Looking like he’d recently been laid out by the Co-op, the mighty Diego Maradona plucked the sealed ball from Pot Two.
It seemed hot on that stage and the great man, by all accounts, hadn’t been well. Done up in black formal wear, set off with a bright yellow bow tie, he had the appearance of a wise guy recently whacked by Tony Soprano.
To make matters worse, some clown in his side view was cracking wise at his expense. ‘He’s always been good with his hands,’ said draw host Gary Lineker, whose cheeky chappy patter no longer seems quite as appealing, now he’s doing it for FIFA‘s coin.
‘I have the best player in history, that is always a plus,’ said coach Jorge Samapoli, no doubt adding to Maradona’s joy on the night. Peaky, a punchline, and now Argentina’s second best player, tops. Well, thanks for that.
The last time a World Cup draw was made, former FA chairman Greg Dyke as good as conceded defeat in the auditorium, making a cut throat gesture as England were placed with Italy and Uruguay in Brazil.
Not his smartest move but he wasn’t the worst judge. And while it would be counter-productive and arrogant to appear too happy – Belgium, after all, have some of the finest talents in Europe, and we know that because the Premier League is home to most of them – undoubtedly, by the end, the general air of pessimism around England at this tournament had begun to lift.
Maradona held the ball’s contents out for the camera, as instructed. ENGLAND.
By then, Gareth Southgate and a Football Association team of apparatchiks will already have known they had done well. Their group seed options were Belgium and Poland.
Maradona had delivered the tougher of the two but, hell, it could have been worse. Have a look at Argentina’s lot and ponder England’s chances had they come out in that.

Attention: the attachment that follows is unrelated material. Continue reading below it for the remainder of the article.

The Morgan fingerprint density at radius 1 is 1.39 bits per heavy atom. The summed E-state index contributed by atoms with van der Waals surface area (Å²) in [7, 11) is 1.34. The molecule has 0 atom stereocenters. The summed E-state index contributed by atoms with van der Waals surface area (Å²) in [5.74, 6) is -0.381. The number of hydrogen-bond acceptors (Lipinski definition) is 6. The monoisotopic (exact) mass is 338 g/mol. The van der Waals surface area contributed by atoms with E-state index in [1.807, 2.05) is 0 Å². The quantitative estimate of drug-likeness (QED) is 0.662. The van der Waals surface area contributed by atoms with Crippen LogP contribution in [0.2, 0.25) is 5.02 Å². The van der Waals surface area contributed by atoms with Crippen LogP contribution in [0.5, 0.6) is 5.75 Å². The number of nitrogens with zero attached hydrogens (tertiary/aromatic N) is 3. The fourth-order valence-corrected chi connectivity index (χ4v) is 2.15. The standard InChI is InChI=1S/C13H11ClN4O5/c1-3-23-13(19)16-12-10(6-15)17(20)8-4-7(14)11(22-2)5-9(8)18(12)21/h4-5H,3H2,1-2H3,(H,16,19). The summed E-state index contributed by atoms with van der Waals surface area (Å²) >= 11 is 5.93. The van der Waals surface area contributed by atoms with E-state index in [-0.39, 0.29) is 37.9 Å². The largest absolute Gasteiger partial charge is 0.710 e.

What else? Well, while the build up to the draw has been overshadowed by the steady drip of revelations and accusations that has swirled around Russia for years now, one advantage of having hosts who know how to organise a systematic doping programme is they can get things done.
This must have been the most expedient draw in FIFA’s history. Tight, short, preamble and ceremony kept to a relative minimum. Maybe Vladimir Putin had another half-naked photo opportunity he needed to get to, maybe the Kremlin had been double-booked for an office Christmas party later, but a hall full of FIFA folk hasn’t cleared this fast since the time it was announced a representative from Qatar was out front, and was feeling generous.
Still the hosts would have been happy with their lot, which could not have gone better had they rigged it themselves, as they have most sports events in the last decade.
Saudi Arabia, Egypt and Uruguay might give even an ordinary Russian side a chance, and Luis Suarez would be well advised to keep his teeth to himself in this tournament, with the authorities threatening 15 years imprisonment for acts of hooliganism. At least in Brazil he was allowed to go home.
The challenge of containing Kevin De Bruyne and Eden Hazard notwithstanding, they had avoided the biggest tournament hitters until the quarter-finals at least, given that one of Group H – Poland, Senegal, Colombia and Japan – await in the second round.
Then it’s Germany or Brazil in the quarter-finals, probably, depending on England’s route, but let’s not get ahead of ourselves here. England have reached the last eight of a tournament once since 2006.
If the quarters are par given the opposition, it doesn’t mean a bogey is out of the question. And there is always the possibility that England could lose to World Cup first-timers Panama. Hats 1 Prats 0, as the red tops might have it. All that can be said, however, is that if Southgate could have planned a schedule, it wouldn’t be far removed from the one he has randomly received.
England open against Tunisia, then play Panama, meaning that back-to-back wins could well make the final fixture with Belgium a dead rubber anyway. As what awaits in the first knockout stage is much of a muchness, and Germany or Brazil in the quarters is a coin toss, Southgate might even be able to consider giving any flagging players a rest in the final group game.
Ah, it all looks so straightforward from here; although every touch of genius from De Bruyne between now and May will be viewed a little differently, knowing it will be England’s job to contain him on June 28.